Almost two fifths of independent sector mental health units do not comply with rules set out in the Mental Health Act, according to Care Quality Commission data.

A snapshot analysis of CQC records at 28 August found that while 39 per cent of facilities run by independent sector providers failed to comply with the act, the same was true of only 15 per cent of those run by NHS mental health trusts.

The data is based on inspections of 294 NHS sites and 188 independent sector locations since the CQC was formed in 2009.

The regulator cautioned against drawing conclusions based on the figures, which it said represented only a snapshot of a single point in time.

The disparity in performance emerged at a talk by CQC policy lead for mental health Heather Hurford, at the Camden and Islington Foundation Trust nursing forum event in London last week.

Ms Hurford also revealed the top five concerns about compliance with the Mental Health Act - across NHS and private providers - were patient participation and care planning; ward environment; medication issues; leave; and rights of detained patients.

She told the event: “Huge numbers of people are receiving very good quality care but there are huge problems in some areas and on some wards in parts of the country.”

Despite the Mental Health Act being law since 1983, Ms Hurford said CQC inspectors still found too many breaches.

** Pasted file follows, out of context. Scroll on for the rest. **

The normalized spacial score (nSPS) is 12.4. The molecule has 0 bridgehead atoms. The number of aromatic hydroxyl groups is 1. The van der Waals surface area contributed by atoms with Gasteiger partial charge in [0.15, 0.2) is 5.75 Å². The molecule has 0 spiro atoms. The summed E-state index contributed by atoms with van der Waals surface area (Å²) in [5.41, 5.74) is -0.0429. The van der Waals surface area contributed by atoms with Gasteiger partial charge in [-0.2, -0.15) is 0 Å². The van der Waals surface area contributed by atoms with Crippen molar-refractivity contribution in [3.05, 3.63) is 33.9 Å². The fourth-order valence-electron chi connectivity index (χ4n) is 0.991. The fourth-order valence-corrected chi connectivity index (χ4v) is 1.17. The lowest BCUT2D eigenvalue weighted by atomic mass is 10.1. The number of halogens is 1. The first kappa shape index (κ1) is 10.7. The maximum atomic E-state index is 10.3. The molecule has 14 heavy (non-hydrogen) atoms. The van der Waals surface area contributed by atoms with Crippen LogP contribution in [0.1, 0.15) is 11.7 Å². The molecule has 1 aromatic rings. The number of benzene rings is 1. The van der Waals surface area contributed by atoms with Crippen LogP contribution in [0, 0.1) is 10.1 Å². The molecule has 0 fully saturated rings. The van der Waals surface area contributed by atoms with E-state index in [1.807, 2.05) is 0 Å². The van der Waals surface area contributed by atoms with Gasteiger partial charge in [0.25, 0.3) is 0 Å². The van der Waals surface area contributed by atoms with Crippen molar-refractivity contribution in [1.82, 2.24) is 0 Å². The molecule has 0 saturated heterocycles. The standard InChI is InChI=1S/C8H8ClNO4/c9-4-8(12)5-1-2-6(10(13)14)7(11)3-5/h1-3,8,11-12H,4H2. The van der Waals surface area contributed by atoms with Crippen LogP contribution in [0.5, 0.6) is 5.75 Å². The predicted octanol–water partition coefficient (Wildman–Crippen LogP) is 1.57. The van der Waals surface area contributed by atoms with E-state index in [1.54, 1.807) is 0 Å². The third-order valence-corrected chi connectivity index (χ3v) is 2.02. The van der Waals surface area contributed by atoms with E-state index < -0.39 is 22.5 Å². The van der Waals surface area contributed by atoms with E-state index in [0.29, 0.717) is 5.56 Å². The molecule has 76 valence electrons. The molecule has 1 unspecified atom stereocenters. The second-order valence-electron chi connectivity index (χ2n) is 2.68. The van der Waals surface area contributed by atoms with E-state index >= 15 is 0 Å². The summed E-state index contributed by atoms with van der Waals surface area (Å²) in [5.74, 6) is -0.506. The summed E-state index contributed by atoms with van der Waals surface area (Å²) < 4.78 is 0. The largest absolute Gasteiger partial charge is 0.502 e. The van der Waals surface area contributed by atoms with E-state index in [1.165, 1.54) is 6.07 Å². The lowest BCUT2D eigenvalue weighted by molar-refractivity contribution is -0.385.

One example of bad practice she cited was a ward of 16 patients with no ensuite facilities and in which three out of the four toilets were out of order for more than a week. In another case Ms Hurford said leave was taken away from patients as a punishment.

She said if staff were not well supported there was a risk they could begin “behaving in deviant ways”.

“Institutionalised behaviour can easily creep in and become normal far too quickly,” she warned.

CQC inspectors found physical restraint had been used as a standard first response to disturbed behaviour. Male staff had restrained female patients, patients suffered injuries and medical reviews were not taking place following restraint.

She also pointed to patients being segregated without relevant safeguards in place, with food and drink given in ways that compromised their dignity.